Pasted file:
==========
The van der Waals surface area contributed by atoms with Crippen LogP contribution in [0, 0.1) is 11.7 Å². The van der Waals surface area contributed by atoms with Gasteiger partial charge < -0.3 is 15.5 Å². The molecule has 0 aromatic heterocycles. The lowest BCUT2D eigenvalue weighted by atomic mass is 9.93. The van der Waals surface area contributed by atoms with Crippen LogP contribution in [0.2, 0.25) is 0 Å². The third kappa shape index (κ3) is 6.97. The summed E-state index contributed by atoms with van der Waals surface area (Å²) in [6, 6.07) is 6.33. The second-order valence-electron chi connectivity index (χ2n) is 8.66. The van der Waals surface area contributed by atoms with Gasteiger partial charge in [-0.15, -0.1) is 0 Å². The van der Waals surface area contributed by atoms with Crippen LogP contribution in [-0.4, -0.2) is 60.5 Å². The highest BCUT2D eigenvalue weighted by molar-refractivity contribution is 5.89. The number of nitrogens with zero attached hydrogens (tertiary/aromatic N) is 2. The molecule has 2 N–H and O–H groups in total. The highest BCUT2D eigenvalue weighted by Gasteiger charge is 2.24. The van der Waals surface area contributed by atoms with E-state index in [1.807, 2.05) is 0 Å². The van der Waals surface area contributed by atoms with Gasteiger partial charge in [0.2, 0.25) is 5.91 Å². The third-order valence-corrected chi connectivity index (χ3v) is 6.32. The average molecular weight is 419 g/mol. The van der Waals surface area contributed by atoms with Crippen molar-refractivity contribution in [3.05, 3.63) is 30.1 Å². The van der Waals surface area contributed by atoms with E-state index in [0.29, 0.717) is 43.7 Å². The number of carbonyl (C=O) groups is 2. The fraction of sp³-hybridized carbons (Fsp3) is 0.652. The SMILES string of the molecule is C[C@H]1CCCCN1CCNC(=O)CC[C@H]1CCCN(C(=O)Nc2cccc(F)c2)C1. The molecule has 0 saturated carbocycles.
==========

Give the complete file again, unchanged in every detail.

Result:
The van der Waals surface area contributed by atoms with Crippen LogP contribution in [0, 0.1) is 11.7 Å². The van der Waals surface area contributed by atoms with Gasteiger partial charge < -0.3 is 15.5 Å². The molecule has 0 aromatic heterocycles. The lowest BCUT2D eigenvalue weighted by atomic mass is 9.93. The van der Waals surface area contributed by atoms with Crippen LogP contribution in [0.2, 0.25) is 0 Å². The third kappa shape index (κ3) is 6.97. The summed E-state index contributed by atoms with van der Waals surface area (Å²) in [6, 6.07) is 6.33. The second-order valence-electron chi connectivity index (χ2n) is 8.66. The van der Waals surface area contributed by atoms with Gasteiger partial charge in [-0.15, -0.1) is 0 Å². The van der Waals surface area contributed by atoms with Crippen LogP contribution in [-0.4, -0.2) is 60.5 Å². The highest BCUT2D eigenvalue weighted by molar-refractivity contribution is 5.89. The number of nitrogens with zero attached hydrogens (tertiary/aromatic N) is 2. The molecule has 2 N–H and O–H groups in total. The highest BCUT2D eigenvalue weighted by Gasteiger charge is 2.24. The van der Waals surface area contributed by atoms with E-state index in [1.807, 2.05) is 0 Å². The van der Waals surface area contributed by atoms with Gasteiger partial charge in [0.2, 0.25) is 5.91 Å². The third-order valence-corrected chi connectivity index (χ3v) is 6.32. The average molecular weight is 419 g/mol. The van der Waals surface area contributed by atoms with Crippen molar-refractivity contribution in [3.05, 3.63) is 30.1 Å². The van der Waals surface area contributed by atoms with E-state index in [0.29, 0.717) is 43.7 Å². The number of carbonyl (C=O) groups is 2. The fraction of sp³-hybridized carbons (Fsp3) is 0.652. The SMILES string of the molecule is C[C@H]1CCCCN1CCNC(=O)CC[C@H]1CCCN(C(=O)Nc2cccc(F)c2)C1. The molecule has 0 saturated carbocycles.